The book is good, thought-provoking, and has some real insights. HOWEVER, it is a little simplistic, and it's written for the brand manager of Coke. For those of us without 80+ years of brand history behind us yet, some of his advice isn't relevant. Also, some of his conclusions are just too simplistic: "Symbols are overrated and don't matter much anyway" (paraphrasing). Come on. You can't tell me the swoosh isn't a powerful asset, and the authors admit it, but they poo-poo the entire concept.
Section on naming is very insightful. And the hard advice on expansion is right on! Overall, good, and worth buying for any marketing person. But, this is definitely NOT the bible. Come on, people!
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1 von 1 Kunden fanden die folgende Rezension hilfreich Von Dean Kennedy am 25. Juli 2000
Format: Gebundene Ausgabe
The best thing about this book is the short chapters: it isn't some unweildly volume that will gather dust on the shelf. It's a resource to re-visit, re-read and bring more fresh thoughts to mind. Whilst the 'laws' are integrated, and you'll find references in some chapters to other 'laws' in the book, you don't have to read it cover-to-cover every time you pick it up. Having said that, you could do so in a spare afternoon! Worth keeping close to hand.
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Von Ein Kunde am 10. April 2001
Format: Gebundene Ausgabe
When I saw this book sitting on my boy-friends desk I picked it up and flipped through it just for fun. However, a couple of hours later I finished up reading it. The book is fun to read although it is consided a business book.
In terms of the book itself: Ries & Trout make a substantial contribution to our understanding of a subject which many people really do not understand. In essence, marketing is the process by which to create or increase demand for whatever is sold. In fact, Ries & Trout provide a convincing argument for Law 23: There are no immutable laws of marketing. The great value of this book lies in the challenges it poses to conventional thinking. The book is dedicated to "the elimination of myths and misconceptions from the marketing process." So many organizations combine the responsibilities for marketing and sales in the same position (e.g. Vice President of Sales & Marketing); the predictable result is that neither marketing nor sales is effective...nor could it be.
How reliable are those 22 "immutable laws"? Obviously, Ries & Trout believe in them. Check them out. Judge for yourself. Consider each in direct correlation with what your organization has done, is doing now, and currently plans to do in the future. And be especially skeptical of all assumptions and premises which, could well nourish and thereby perpetuate the ideology of comfort and the tyranny of custom. Ries & Trout presumably share O'Toole's concern about organizational decay which inevitably results from efforts to sustain the status quo. As Ries & Trout explain with compelling clarity, in marketing as in every other other area of organizational operations, all assumptions and premises should be suspect.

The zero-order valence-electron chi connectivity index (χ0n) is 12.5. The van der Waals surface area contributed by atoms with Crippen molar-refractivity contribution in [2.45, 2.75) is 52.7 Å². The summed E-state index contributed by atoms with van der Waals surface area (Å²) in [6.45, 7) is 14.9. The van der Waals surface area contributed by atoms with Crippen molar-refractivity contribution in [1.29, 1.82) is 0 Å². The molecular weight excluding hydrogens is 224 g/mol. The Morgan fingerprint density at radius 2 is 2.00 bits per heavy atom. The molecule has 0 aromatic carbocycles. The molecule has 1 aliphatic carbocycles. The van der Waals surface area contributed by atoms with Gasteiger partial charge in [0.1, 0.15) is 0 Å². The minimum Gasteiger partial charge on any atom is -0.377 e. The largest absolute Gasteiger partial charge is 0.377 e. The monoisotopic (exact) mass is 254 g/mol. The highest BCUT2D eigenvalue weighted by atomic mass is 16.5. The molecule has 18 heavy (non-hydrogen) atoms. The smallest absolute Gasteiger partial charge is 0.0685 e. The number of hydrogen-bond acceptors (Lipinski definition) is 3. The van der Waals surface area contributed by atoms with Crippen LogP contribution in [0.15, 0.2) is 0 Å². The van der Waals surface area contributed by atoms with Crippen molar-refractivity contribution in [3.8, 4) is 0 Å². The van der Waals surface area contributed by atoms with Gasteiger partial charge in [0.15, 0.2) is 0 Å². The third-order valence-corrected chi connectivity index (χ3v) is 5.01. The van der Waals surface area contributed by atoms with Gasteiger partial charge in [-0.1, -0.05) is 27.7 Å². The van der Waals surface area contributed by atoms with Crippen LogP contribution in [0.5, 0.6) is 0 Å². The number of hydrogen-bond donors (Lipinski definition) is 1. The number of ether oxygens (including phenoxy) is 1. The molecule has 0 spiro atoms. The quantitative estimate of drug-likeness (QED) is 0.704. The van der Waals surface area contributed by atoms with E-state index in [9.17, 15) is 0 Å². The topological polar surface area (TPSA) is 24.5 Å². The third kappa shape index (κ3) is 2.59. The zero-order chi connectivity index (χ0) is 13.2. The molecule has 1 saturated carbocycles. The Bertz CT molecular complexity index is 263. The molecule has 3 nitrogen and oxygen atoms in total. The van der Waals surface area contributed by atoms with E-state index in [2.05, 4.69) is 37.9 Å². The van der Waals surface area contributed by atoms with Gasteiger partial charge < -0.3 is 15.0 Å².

However, check it out yourself!
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Von Ein Kunde am 18. April 1999
Format: Gebundene Ausgabe
Overall, this is a good read. But, don't fall into the robotic trap of believing EVERYTHING you read! Take what is good from this book (and there is some) and digest it with all your marketing AND common sense wisdom. The author claims that "symbols" are really NOT that important!... This sort of reckless disinformation only furthers the authors 'hidden agenda?' I have been a top international brand manager for numerous household names the past 35 years and I can tell you without a doubt that "SYMBOLS SELL." Now, don't get me wrong, I am not implying that the symbol is everything, but, A BAD, UNPROFESSIONAL AND CHEAPLY ACQUIRED LOGO DESIGN CAN SEVERELY AND SOMETIMES IRREVERSIBLY KILL YOUR BEST MARKETING EFFORTS OVER A PERIOD OF TIME. I have fallen victim to this problem more than once. Don't let it happen to you too!! We are a visual species; our unique and wonderful genetic disposition as humans endows us with the great gift of an advanced visual cortex within our brains. We see, we react, we think. But, by the time we get around to thinking, our subconscious mind has already assimilated a mountain of data about what we just took in. We innately gravitate towards that which is appealing to us visually; whether it be someone of the opposite sex or our favorite product (or LOGO) which captures our fancy in a magical way. Examples of logos like these are too numerous to mention here. Just look around your own little universe and "see" what it is that you yourself have become attached to over the years and think..."why?" The bottom line is this: Don't cut corners when it comes time to position your product or service in the global marketplace.Lesen Sie weiter... ›